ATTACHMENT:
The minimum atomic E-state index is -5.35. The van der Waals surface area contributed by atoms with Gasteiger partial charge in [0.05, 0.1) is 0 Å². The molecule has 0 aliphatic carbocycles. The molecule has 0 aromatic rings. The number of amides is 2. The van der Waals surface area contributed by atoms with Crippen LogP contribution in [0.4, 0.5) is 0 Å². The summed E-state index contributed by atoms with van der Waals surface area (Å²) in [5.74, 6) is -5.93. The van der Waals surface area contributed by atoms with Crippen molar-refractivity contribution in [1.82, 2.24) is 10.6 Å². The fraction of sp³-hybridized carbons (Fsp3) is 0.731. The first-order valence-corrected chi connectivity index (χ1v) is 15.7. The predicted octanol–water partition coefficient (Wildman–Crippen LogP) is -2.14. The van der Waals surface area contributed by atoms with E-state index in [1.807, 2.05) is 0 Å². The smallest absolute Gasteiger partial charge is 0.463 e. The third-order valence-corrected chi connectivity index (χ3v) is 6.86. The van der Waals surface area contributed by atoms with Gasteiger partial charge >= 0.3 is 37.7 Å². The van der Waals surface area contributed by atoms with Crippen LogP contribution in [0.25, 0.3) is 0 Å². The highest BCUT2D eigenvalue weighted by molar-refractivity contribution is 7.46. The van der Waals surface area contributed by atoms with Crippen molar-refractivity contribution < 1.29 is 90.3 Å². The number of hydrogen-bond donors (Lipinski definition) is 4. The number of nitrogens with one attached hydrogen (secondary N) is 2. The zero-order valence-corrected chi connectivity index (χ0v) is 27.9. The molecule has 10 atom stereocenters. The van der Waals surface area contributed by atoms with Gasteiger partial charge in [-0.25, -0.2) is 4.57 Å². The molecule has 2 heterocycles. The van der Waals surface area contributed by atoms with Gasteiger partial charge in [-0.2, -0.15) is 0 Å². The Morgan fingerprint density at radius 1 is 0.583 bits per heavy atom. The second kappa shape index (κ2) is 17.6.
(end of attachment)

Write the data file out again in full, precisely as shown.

The minimum atomic E-state index is -5.35. The van der Waals surface area contributed by atoms with Gasteiger partial charge in [0.05, 0.1) is 0 Å². The molecule has 0 aliphatic carbocycles. The molecule has 0 aromatic rings. The number of amides is 2. The van der Waals surface area contributed by atoms with Crippen LogP contribution in [0.4, 0.5) is 0 Å². The summed E-state index contributed by atoms with van der Waals surface area (Å²) in [5.74, 6) is -5.93. The van der Waals surface area contributed by atoms with Crippen molar-refractivity contribution in [1.82, 2.24) is 10.6 Å². The fraction of sp³-hybridized carbons (Fsp3) is 0.731. The first-order valence-corrected chi connectivity index (χ1v) is 15.7. The predicted octanol–water partition coefficient (Wildman–Crippen LogP) is -2.14. The van der Waals surface area contributed by atoms with E-state index in [1.807, 2.05) is 0 Å². The smallest absolute Gasteiger partial charge is 0.463 e. The third-order valence-corrected chi connectivity index (χ3v) is 6.86. The van der Waals surface area contributed by atoms with Gasteiger partial charge >= 0.3 is 37.7 Å². The van der Waals surface area contributed by atoms with Crippen LogP contribution in [0.25, 0.3) is 0 Å². The highest BCUT2D eigenvalue weighted by molar-refractivity contribution is 7.46. The van der Waals surface area contributed by atoms with Crippen molar-refractivity contribution < 1.29 is 90.3 Å². The number of hydrogen-bond donors (Lipinski definition) is 4. The number of nitrogens with one attached hydrogen (secondary N) is 2. The zero-order valence-corrected chi connectivity index (χ0v) is 27.9. The molecule has 10 atom stereocenters. The van der Waals surface area contributed by atoms with Gasteiger partial charge in [-0.25, -0.2) is 4.57 Å². The molecule has 2 heterocycles. The van der Waals surface area contributed by atoms with Gasteiger partial charge in [-0.2, -0.15) is 0 Å². The Morgan fingerprint density at radius 1 is 0.583 bits per heavy atom. The second kappa shape index (κ2) is 17.6.